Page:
Thankfully, the reusable discs that were already in circulation won out big time before Netflix went to streaming and crushed a lot of the competition. Redbox still exists, too – the content doesn’t need to self destruct (or even be returned, really) for the company to make a profit off it. But that’s rentals, not unlimited forever-streaming or owning the disc.
Speaking of which, Netflix!
Now that media can’t be restricted by the medium it’s in, how do you make money off of it? Netflix’s subscriber-based streaming service was a great deal for consumers, but it has almost always lost Netflix money. When Netflix began to stabilize, it started spending even more money on bigger and bigger projects, pulling people in with dramatic effects rivalling blockbuster movies. Content flowed freely, and money went out as soon as it went in.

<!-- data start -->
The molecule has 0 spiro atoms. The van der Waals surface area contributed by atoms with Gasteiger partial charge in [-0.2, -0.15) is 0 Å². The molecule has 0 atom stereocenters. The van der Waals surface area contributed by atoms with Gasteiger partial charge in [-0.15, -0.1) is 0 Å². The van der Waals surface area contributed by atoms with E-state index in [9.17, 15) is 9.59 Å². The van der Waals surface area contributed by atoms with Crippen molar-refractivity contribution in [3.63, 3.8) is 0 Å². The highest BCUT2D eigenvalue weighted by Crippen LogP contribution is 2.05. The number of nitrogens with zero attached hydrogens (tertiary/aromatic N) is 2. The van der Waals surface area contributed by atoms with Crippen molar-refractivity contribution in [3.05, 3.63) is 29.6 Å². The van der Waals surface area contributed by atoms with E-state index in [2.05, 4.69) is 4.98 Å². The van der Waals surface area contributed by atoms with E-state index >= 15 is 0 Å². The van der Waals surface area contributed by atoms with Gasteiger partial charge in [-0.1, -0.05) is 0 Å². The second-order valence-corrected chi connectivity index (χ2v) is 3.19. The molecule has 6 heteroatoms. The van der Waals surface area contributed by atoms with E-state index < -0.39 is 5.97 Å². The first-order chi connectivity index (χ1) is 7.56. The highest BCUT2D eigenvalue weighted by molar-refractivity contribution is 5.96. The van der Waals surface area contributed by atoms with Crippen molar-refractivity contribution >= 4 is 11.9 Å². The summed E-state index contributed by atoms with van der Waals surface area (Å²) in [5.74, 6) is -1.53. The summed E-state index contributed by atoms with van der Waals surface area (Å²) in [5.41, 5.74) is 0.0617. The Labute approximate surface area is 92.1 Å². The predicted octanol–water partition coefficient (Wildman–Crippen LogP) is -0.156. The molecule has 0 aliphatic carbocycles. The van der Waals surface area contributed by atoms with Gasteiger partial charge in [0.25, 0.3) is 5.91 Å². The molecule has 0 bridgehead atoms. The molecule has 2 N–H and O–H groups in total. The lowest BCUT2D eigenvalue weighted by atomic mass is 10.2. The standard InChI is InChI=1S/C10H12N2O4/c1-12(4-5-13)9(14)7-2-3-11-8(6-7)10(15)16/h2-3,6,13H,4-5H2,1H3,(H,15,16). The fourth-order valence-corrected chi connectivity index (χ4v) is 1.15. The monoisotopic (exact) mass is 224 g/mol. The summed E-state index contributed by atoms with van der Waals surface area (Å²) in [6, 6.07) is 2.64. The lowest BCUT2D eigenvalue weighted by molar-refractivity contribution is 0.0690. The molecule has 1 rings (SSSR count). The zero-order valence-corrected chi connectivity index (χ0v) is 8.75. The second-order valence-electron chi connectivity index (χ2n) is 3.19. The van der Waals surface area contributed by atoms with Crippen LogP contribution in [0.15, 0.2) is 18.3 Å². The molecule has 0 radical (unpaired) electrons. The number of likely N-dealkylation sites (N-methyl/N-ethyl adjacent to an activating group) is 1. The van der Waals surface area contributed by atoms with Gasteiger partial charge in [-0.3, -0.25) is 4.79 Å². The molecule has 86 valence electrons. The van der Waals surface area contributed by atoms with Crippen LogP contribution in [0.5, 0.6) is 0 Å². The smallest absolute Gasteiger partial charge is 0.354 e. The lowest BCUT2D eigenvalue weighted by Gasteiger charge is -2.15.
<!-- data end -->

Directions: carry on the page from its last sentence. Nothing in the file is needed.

But growth can’t be infinite if there aren’t infinite eyes to watch infinite shows. Now, Netflix is trying desperately to trim off programs to survive a recent downturn (as of 2022) but in the process it’s cut a ton of good media (and all of its animated series that were in development) in order to preserve a couple of backbone projects. This is not much different from what Netflix has historically done, unfortunately, and it may not save them. Showrunners and the people putting together a series get an upgraded contract of sorts after their second season, so Netflix almost always cuts the third season of a show unless it’s a wild success like Stranger Things. If you felt like Netflix was kneecapping shows right as they got good, you weren’t imagining it. They were churning through content to boast how big their library was, even if a huge chunk of it was unfinished. That worked great when trying to get people to cut cable by showing they’d still have plenty to watch if they switched, but now that everyone’s got a streaming service, it’s no longer a viable marketing technique. What is Netflix to do? It literally cannot continue to cut. But it can’t continue to produce when watchers are hesitant to get into a show that might not make it more than two seasons – they’ve been burnt too many times before.